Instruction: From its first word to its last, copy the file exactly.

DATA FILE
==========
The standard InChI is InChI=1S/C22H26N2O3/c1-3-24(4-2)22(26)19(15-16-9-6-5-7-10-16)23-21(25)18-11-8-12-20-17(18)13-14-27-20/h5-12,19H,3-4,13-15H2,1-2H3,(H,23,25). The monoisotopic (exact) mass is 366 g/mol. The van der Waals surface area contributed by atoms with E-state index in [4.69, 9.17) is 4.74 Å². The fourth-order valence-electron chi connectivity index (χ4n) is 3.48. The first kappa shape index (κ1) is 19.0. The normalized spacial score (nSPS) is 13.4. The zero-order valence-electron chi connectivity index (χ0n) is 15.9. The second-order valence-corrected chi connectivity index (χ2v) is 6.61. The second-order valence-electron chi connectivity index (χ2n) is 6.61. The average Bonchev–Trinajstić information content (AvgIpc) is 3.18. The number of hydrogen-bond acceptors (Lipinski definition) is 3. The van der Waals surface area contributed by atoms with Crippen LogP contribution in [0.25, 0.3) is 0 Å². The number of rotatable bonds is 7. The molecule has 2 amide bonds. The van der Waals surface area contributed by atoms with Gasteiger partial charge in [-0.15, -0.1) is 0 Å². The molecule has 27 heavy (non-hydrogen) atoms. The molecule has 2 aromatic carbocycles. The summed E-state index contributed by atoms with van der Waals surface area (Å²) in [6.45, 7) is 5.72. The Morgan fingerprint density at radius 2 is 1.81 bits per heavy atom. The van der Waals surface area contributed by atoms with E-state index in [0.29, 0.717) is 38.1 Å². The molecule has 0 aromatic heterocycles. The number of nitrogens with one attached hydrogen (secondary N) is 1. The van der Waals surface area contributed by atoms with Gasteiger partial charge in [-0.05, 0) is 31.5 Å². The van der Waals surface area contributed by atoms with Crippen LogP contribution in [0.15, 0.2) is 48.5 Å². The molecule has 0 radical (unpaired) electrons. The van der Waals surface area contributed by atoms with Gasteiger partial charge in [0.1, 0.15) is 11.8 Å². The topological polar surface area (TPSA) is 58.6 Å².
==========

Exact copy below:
The standard InChI is InChI=1S/C22H26N2O3/c1-3-24(4-2)22(26)19(15-16-9-6-5-7-10-16)23-21(25)18-11-8-12-20-17(18)13-14-27-20/h5-12,19H,3-4,13-15H2,1-2H3,(H,23,25). The monoisotopic (exact) mass is 366 g/mol. The van der Waals surface area contributed by atoms with E-state index in [4.69, 9.17) is 4.74 Å². The fourth-order valence-electron chi connectivity index (χ4n) is 3.48. The first kappa shape index (κ1) is 19.0. The normalized spacial score (nSPS) is 13.4. The zero-order valence-electron chi connectivity index (χ0n) is 15.9. The second-order valence-corrected chi connectivity index (χ2v) is 6.61. The second-order valence-electron chi connectivity index (χ2n) is 6.61. The average Bonchev–Trinajstić information content (AvgIpc) is 3.18. The number of hydrogen-bond acceptors (Lipinski definition) is 3. The van der Waals surface area contributed by atoms with Crippen LogP contribution in [0.25, 0.3) is 0 Å². The number of rotatable bonds is 7. The molecule has 2 amide bonds. The van der Waals surface area contributed by atoms with Gasteiger partial charge in [-0.15, -0.1) is 0 Å². The molecule has 27 heavy (non-hydrogen) atoms. The molecule has 2 aromatic carbocycles. The summed E-state index contributed by atoms with van der Waals surface area (Å²) in [6.45, 7) is 5.72. The Morgan fingerprint density at radius 2 is 1.81 bits per heavy atom. The van der Waals surface area contributed by atoms with E-state index in [0.29, 0.717) is 38.1 Å². The molecule has 0 aromatic heterocycles. The number of nitrogens with one attached hydrogen (secondary N) is 1. The van der Waals surface area contributed by atoms with Gasteiger partial charge in [-0.05, 0) is 31.5 Å². The van der Waals surface area contributed by atoms with Crippen LogP contribution in [0.15, 0.2) is 48.5 Å². The molecule has 0 radical (unpaired) electrons. The van der Waals surface area contributed by atoms with Gasteiger partial charge in [0.1, 0.15) is 11.8 Å². The topological polar surface area (TPSA) is 58.6 Å².